A Reappraisal of Ciprofloxacin Use in Infants and Children

Marcia L. Buck, PharmD, FCCP, FPPAG, BCPPS

Disclosures

Pediatr Pharm. 2018;24(8) 

In This Article

Ciprofloxacin Prescribing in Children

As a result of the risk for articular damage first identified with nalidixic acid, the precursor to the fluoroquinolones, the FDA has required manufacturers to include in their product labeling that these drugs are not a first choice for treatment of pediatric infections. Approved uses for ciprofloxacin in children are limited to the treatment of complicated urinary tract infections (UTIs) and pyelonephritis caused by E. coli not sensitive to other agents, prophylaxis or treatment of plague due to Yersinia pestis, and management of patients following inhalational anthrax exposure.[4]

Off-label prescribing of ciprofloxacin in children has been well documented. A recent study from Etminan and colleagues in The Pediatric Infectious Disease Journal evaluated oral fluoroquinolone prescribing in children in the United States between 2006 and 2015 using the PharMetrics Plus™ health claims database.[5] A total of 372,357 fluoroquinolone prescriptions were written for 2,754,431 children, with the frequency increasing each year until a peak in 2013. Ciprofloxacin was the most frequently used fluoroquinolone, accounting for 90% of the prescriptions. Nearly half of the prescriptions (48%) were written for children under 10 years of age and 22% were determined by the authors to have been inappropriate, based on guidelines for fluoroquinolone use published by the American Academy of Pediatrics in 2016.[6]

Another study of pediatric fluoroquinolone use was published by Meesters and colleagues in the February 2018 issue of BMC Infectious Diseases.[7] The authors analyzed the indications for systemic fluoroquinolone prescribing in children treated at two Belgian children's hospitals between 2010 and 2013. Of the 262 prescriptions evaluated, ciprofloxacin was used in all but nine. While the mean age of the patients being treated was 5.2 years (interquartile range 1.8–12.4 years), the majority of prescriptions were written for the 12 to 18-year-old group. Intravenous ciprofloxacin was used in 51% of the patients. Only 17% were for approved indications: 13 (5%) for refractory respiratory infections in children with cystic fibrosis and 31 (12%) for complicated UTIs or pyelonephritis. Most of the patients were given a fluoroquinolone as empiric treatment for central nervous system infections (representing 25% of prescriptions), respiratory tract infections or pneumonia (18%), or as prophylaxis in cancer patients with febrile neutropenia (18%). Thirty-five percent of the patients had positive bacterial cultures, with Pseudomonas aeruginosa being the most common organism identified.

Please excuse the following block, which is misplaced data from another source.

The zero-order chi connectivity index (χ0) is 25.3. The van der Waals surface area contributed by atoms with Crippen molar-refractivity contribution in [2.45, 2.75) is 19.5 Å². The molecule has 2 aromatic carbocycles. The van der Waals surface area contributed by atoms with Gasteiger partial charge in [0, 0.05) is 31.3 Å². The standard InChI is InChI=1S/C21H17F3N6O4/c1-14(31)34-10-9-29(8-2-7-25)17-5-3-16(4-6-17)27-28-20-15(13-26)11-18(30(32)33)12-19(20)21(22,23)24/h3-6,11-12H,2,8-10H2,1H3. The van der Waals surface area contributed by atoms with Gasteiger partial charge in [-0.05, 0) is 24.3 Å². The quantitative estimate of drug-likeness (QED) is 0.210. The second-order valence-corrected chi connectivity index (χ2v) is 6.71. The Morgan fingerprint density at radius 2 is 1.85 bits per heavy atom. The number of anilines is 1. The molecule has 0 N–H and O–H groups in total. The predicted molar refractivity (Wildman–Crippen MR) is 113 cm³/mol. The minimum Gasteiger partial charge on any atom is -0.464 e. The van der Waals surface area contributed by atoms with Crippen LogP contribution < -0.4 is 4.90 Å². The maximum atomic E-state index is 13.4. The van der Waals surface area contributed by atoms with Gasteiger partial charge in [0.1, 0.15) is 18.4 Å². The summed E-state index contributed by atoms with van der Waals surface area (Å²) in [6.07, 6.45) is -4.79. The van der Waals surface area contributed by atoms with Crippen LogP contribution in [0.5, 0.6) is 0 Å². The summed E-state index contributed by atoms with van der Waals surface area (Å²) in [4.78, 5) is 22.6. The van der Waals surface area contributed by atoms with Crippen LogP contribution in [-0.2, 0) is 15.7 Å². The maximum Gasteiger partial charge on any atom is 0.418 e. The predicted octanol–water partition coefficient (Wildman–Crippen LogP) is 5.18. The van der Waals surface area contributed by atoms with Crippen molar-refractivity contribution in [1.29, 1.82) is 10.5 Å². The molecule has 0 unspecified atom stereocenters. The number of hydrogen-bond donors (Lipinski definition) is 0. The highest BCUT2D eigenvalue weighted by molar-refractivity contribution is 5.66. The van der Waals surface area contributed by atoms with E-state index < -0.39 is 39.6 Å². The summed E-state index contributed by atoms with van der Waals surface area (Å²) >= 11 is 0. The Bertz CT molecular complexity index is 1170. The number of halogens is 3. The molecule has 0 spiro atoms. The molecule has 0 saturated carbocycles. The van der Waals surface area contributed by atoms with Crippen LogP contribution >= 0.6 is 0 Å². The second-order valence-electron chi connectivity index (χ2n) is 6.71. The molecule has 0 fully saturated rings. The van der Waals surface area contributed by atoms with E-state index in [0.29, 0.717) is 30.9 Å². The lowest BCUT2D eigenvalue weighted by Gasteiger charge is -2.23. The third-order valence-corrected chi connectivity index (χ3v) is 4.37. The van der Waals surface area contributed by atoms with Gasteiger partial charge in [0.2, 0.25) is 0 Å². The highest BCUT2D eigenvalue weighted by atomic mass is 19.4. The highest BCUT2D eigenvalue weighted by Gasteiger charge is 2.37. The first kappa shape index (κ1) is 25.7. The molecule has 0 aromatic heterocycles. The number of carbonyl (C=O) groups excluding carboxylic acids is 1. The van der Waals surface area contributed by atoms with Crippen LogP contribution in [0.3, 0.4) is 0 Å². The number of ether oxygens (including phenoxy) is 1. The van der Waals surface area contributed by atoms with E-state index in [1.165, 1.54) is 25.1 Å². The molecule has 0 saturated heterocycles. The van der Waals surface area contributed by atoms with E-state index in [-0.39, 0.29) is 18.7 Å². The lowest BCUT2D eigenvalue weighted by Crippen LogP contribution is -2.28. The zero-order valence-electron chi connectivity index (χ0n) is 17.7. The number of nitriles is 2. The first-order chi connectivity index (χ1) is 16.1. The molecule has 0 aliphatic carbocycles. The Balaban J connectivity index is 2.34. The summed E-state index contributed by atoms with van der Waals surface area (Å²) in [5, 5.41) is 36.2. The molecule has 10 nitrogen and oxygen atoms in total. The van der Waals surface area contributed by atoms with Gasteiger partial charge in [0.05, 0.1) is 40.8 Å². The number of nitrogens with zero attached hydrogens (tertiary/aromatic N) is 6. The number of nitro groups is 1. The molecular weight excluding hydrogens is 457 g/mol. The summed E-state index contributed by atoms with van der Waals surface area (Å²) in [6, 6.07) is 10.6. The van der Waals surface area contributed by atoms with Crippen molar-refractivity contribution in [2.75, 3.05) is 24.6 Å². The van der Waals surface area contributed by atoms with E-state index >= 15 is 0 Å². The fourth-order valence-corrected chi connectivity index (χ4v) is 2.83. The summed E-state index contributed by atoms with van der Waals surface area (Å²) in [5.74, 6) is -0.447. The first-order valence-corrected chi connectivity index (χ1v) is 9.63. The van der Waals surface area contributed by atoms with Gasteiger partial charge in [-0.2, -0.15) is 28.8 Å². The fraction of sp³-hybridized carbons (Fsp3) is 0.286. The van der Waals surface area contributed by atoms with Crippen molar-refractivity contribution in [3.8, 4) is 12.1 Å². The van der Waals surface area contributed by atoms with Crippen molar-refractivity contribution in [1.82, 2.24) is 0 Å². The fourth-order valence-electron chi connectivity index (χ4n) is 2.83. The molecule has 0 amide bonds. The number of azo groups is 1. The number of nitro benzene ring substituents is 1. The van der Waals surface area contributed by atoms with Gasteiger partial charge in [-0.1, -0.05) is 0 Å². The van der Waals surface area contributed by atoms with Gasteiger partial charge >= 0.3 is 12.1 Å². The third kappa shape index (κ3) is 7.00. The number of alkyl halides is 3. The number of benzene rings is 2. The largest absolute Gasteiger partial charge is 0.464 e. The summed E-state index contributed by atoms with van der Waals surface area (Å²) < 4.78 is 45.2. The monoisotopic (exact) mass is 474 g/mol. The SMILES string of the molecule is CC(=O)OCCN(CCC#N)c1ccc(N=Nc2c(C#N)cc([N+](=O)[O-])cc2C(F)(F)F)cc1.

Faghihi and colleagues found similar results in their 10-month observational study of children at the Children's Medical Center in Tehran.[8] From 14,511 hospital admissions, the authors identified 32 children who received oral or intravenous ciprofloxacin for at least 48 hours. The mean age of the patients was 8.9 + 3.9 years (range 2–18 years). Ciprofloxacin use was more common in younger children; 25 of the patients (78%) were less than 12 years of age. Twenty-five of the children (78%) were treated for an off-label indication. Of those, only 5 (15%) were considered justified by the authors, according to FDA and American Academy of Pediatrics guidelines or by evidence of infection with an organism resistant to standard therapy.

While these studies suggest that much of ciprofloxacin prescribing in children might be avoided, there are cases in which it remains an appropriate choice. Ciprofloxacin has been shown to be effective in the treatment of complicated pulmonary exacerbations in children with cystic fibrosis, management of refractory infections in immunosuppressed children receiving chemotherapy, and in the treatment of multidrug resistant sepsis.[9–11]

The first published account of using ciprofloxacin to treat multidrug-resistant neonatal sepsis was published in 1989.[10] Since that time, a number of case reports and case series describing its use in neonatal sepsis have appeared in print. In a 2011 systematic review, Kaguelidou and colleagues evaluated 32 papers, including 5 cohort studies and 27 single case reports or case series, confirming the earlier studies.[11] Ciprofloxacin was prescribed for sepsis caused by multidrug-resistant organisms or in the setting of a worsening clinical condition during first-line therapy. The rates of clinical response were estimated to be 64% and 91% in the two cohort studies and 83% in the cases and case series. The authors found no reports of serious adverse effects in these papers, although they acknowledge that the depth of evaluation and length of follow-up precluded making an assessment of the drug safety.

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